That’s just the start of the dire news affecting health care costs, as anticipated increases will more than offset any tax break. Not that most Americans were going to see tax cuts anyway—the bottom 50 percent of wage earners will see their after-tax incomes shrink by 2 percent; the middle 40 percent’s after-tax incomes will shrink by 0.6 percent; while the top 10 percent will see their incomes grow by 1.5 percent or more, the New York Times noted Monday.

There’s more bad health care news. The tax bill’s $1.5 trillion cost also preys on seniors, triggering spending cuts of 4 percent annually for Medicare, the federal health program for those 65 and older.

Currently, before Congress has its final votes on the bill, there’s no shortage of physicians who do not accept Medicare, due to  reimbursement rates. The result is people needing to see some physicians have to pay cash up front, if they can, and then fight with supplemental insurance providers to be reimbursed. This downward spiral will only worsen as Congress cuts Medicare.

The GOP bill also trashes preventive health care for the poorest households, a majority of which are single mothers with children. The same budget pressures that trigger automatic cuts for Medicare will also apply to the food and nutritional assistance programs. Additionally, the bill’s authors have swapped in a stingier formula for cost-of-living index increases—the so-called chained CPI. That new metric translates into less assistance, not more, for the needy in coming years.

The punishment of the poor and vulnerable doesn’t stop there. The tax bill’s changes in the earned income tax credit will divert an estimated $19 billion from poor families. The bill’s new requirement that families seeking child tax credit provide a Social Security number will translate into higher taxes for undocumented immigrants, who work and pay taxes but lack that paperwork.

But the bill’s biggest negative impact is that it will take bigger bites from paychecks and savings for health care spending. The bill’s GOP authors will counter that they lowered the threshold for deducting medical expenses from 10 percent of annual income to 7.5 percent. However, like many GOP tax breaks, it can only be claimed after spending the money in the first place—if you have it.

The coming shocks to the health care system have prompted industry experts and insiders to beseech Congress to vote no on the bill this week.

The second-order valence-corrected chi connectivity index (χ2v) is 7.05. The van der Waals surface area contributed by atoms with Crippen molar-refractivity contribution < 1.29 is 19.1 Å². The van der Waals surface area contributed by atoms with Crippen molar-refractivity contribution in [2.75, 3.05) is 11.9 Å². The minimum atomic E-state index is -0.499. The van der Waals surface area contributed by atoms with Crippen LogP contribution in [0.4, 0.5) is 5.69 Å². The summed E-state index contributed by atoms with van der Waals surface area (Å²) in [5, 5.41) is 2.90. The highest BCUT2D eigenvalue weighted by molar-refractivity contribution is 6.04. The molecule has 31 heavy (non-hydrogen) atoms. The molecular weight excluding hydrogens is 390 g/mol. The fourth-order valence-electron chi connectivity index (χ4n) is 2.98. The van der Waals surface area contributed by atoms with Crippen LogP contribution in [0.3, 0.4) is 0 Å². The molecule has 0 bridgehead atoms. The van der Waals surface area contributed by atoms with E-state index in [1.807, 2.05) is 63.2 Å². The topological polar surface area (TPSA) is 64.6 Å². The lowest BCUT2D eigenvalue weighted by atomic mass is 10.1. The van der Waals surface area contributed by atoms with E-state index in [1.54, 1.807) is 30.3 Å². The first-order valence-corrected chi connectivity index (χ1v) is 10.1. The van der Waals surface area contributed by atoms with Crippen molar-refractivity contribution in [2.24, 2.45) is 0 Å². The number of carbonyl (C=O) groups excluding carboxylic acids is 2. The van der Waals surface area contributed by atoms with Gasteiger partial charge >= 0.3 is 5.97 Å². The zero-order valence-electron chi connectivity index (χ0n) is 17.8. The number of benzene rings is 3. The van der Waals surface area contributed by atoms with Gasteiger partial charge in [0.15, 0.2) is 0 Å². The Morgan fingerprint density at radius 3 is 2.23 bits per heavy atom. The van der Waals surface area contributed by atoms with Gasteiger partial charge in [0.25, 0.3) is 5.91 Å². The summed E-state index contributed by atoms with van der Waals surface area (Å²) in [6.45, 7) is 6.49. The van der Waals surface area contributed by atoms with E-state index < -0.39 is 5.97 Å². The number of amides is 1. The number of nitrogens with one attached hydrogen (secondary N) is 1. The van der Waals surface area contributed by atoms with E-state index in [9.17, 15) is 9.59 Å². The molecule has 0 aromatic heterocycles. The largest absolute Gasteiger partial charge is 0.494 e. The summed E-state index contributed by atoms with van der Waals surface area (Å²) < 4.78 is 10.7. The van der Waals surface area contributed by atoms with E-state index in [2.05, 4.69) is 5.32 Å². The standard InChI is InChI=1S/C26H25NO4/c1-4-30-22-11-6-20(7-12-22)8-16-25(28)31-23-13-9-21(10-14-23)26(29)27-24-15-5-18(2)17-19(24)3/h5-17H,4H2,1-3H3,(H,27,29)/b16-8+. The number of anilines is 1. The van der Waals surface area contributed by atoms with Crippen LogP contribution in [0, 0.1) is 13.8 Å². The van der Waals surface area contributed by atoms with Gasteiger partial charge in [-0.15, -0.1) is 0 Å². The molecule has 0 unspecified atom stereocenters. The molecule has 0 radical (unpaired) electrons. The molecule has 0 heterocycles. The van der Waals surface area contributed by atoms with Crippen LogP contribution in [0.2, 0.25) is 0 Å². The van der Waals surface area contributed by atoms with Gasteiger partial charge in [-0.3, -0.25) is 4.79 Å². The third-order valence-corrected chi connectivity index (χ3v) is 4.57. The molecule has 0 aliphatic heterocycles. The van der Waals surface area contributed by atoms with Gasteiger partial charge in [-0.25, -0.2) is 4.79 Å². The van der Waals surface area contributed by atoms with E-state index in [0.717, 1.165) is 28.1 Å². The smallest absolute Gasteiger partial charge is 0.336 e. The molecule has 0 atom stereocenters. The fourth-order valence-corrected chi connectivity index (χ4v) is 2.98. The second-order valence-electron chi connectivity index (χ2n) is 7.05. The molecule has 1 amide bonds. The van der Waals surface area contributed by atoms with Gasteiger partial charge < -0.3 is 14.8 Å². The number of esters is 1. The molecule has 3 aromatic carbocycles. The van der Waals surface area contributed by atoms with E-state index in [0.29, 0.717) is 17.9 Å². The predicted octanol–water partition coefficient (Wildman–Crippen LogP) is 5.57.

“In the wealthiest country on earth, 40 million people live in poverty,” tweeted Andy Slavitt, who ran the Medicaid and Medicare programs for the Obama administration. “The GOP tax bill would dramatically increase the wealth of the very wealthy & begin a cycle of cuts to poverty & health programs… Uneasy Rs have one last chance.”

“This is a horrid bill,” John Baackes, chief executive of L.A. Care, a public plan covering 2 million mostly poor residents of Los Angeles County, told the L.A. Times. “They haven’t been able to repeal and replace [Obamacare], so they’ll attack it through the budget by looking for ways knock down the money that’s needed to cover people.”

But high-ranking Republicans, like House Speaker Paul Ryan, have told conservative radio that cutting health care programs is their top federal budget priority—with Ryan saying he will be targeting welfare, Medicare and Medicaid (state-run care for those under 65) in 2018.

Meanwhile, neither Ryan nor his Senate counterparts have taken action to continue funding CHIP, the federal health care program that covers 9 million poor children. (On Monday, Alabama announced it was freezing 2018 CHIP enrollment.)

The GOP bill is poised to cause real pain and suffering to people who struggle to pay for health care. 

As Slavitt wrote late Monday, “BREAKING: Trump Administration announced it is ending program to pay differently to improve quality in Medicaid, as happens in Medicare & everywhere else. I’ve run these programs. This is tragic bigotry.”

Yes, more bigotry against the middle class and working poor. Despite GOP campaign trail rhetoric, there’s no tax simplification, fairness, economic growth or fiscal discipline in the Republicans’ tax bill. It transfers money up the ladder to those already making six-figures and into corporate profits. Almost everyone else pays more—starting with their health care (or lack of it).   

 

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Learn the Bootstrap Grid in 15 Minutes : BootStrap – ResponSive Designing